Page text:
James Strachan | 23 Feb 12:31 2005
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Re: support of Java style arrays; or using Groovy arrays?

Agreed with all that.

I'm tempted to say that for now coercions should be explicit (via 'as' or static type declarations) - to
avoid falling into these kinds of holes.

So if I have a list and wanna call a method which takes a LinkedList, I should explicitly coerce.
 Its not that hard to do; then we could consider later on adding more cases of auto-coerce when we're really
happy it doesn't open the door to confusing behaviour.

Do we think auto-coercing lists and arrays might cause confusion? It does seem the most common use case we
should consider allowing (though for now I'd be happy to punt if we're not sure).

James

On Wednesday, February 23, 2005, at 10:31AM, John Rose <rose00@...> wrote:
>On Feb 22, 2005, at 23:30, jastrachan@... wrote:
>>> To close the loop, there should also be some Groovy story about 
>>> converting arrays (from those Java APIs) back to lists, maybe 
>>> implicitly.
>>
>> Yes. I'm thinking that lists and arrays should happily coerce into 
>> each other.
>>
>> int[] x = [1, 2, 3]
>> List y = x
>>
>> I wonder if that should also mean that we can invoke methods with 
>> lists/arrays interchangeably?
>Yes, the differences between arrays and lists will be small, and 
>happily ignorable in many cases.
>
>> def foo(String[] whatnot) {
>>     println whatnot.length
>> }
>>
>> def list = [1, 2, 3]
>> foo(list)
>Yes, this is very convenient.  Potential confusion around the edge 
>cases (there's always some) is limited, I think.
>
>There will be occasional gotchas, when an argument array is used not 
>merely "by value" but significantly "by reference".
>Arrays.sort([3,1,2] as int[]) will reorder values into a temporary 
>array and then throw it away, a useless and buggy exercise.
>A Java method might use a one-element array to pass back a second 
>return value.  Etc.
>
>But on balance, I think that most Java APIs, when they use arrays, use 
>them by value.  (I.e., they represent tuples, and side effects are 
>irrelevant.)
>The java.util.Arrays utilities are a big exception, but it's an obvious 
>one to look out for.
>Thus, the Groovy conversion from a List to a Java array (via toArray) 
>merely snapshots the values of the List, into a commonly used form.
>
>> BTW was chatting with Dion the other day and he came up with a 
>> requirement for creating lists & maps using another implementation; 
>> e.g. a LinkedList. His idea was to use the same coercion...
>>
>> def z = [1, 2, 3] as LinkedList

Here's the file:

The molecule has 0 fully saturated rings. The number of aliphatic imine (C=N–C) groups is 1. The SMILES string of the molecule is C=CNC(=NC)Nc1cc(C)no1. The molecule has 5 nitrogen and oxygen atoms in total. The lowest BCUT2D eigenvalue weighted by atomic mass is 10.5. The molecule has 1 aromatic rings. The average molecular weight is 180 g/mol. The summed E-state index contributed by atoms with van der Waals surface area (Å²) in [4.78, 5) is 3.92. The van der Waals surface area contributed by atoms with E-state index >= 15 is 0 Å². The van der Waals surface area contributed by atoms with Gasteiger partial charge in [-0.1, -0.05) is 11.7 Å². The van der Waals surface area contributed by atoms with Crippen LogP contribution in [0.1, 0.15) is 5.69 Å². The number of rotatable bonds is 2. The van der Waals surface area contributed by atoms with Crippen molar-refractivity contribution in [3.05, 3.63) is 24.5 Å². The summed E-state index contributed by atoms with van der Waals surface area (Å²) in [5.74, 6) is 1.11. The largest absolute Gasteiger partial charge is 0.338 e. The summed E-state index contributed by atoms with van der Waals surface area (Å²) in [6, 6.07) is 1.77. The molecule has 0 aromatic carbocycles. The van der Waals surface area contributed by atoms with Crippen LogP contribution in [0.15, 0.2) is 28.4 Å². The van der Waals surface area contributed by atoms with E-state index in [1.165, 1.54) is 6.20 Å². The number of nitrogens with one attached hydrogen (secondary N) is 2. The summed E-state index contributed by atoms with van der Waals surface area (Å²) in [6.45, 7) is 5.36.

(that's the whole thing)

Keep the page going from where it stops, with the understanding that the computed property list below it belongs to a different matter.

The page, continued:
>Or, equivalently (as we've been saying):
>	LinkedList z = [1, 2, 3]
>>
>> which could be a neat way to specify the exact list/map implementation 
>> to use? Again like the list->array coercion, the list->concrete list 
>> implementation coercion is easy to catch in the AST to do the right 
>> thing efficiently.
>The Java collection classes use one-argument constructors to express 
>such format-changing conversions, as {new LinkedList(myOldList)}.
>It seems natural to support many of those as explicit conversions.  I 
>suspect it may be going too far to support them as implicit 
>conversions.
>
>The thing to be suspicious of (IMO) is a chain of implicit conversions 
>that reformats a stateful object into a another similar stateful 
>object.
>The two objects would have similar contents, but there would be two 
>independent object states, an original and a sort of clone.
>That might cause bugs where the user thinks the original object is 
>present, but changes intended for the original are applied to the clone 
>instead.
>	def myList = [3,1,2]
>	SomebodysUtilities.sortLinkedList(myList)  // but the method 
>implicitly converts to LinkedList!
>	assert myList == [1,2,3]  // Fails!
>
>For Groovy, perhaps the way to control this is to allow implicit 
>conversions to lose statefulness, but not to create it (with arrays 
>serving as honorary tuples).
>A simple example of this principle:  Let a List convert to a boolean 
>via '!isEmpty', but don't convert from a boolean back to a List.
>
>Another observation:  Some coercing constructs like 'as' expressions 
>and variable declarations manifest both the target type and the source 
>expression, and thus make it clear that a conversion is taking place, 
>and what the target type is.
>
>Others don't, such as method calls.
>Coercions in method calls are trickier and potentially buggier, because 
>the target type and source expression are often mentioned in separate 
>files; there's more potential for surprise.
>Perhaps the LinkedList conversion should be not be supported as part of 
>a method call, without an explicit 'as' expression.
>
>-- John
>
>P.S.  I've sometimes thought that a conversion-rich language (not 
>necessarily Groovy) should have two categories of conversion, a 
>reference conversion which preserves stateful identity, and a value 
>conversion which preserves current value.  (For stateless objects, like 
>primitives and strings, the two notions collapse into one.)
>
>Reference conversions could go beyond Java to include "view-building" 
>operations like Arrays.asList, but not "content-sampling" operations 
>like List.toArray.
>
>
>


Gmane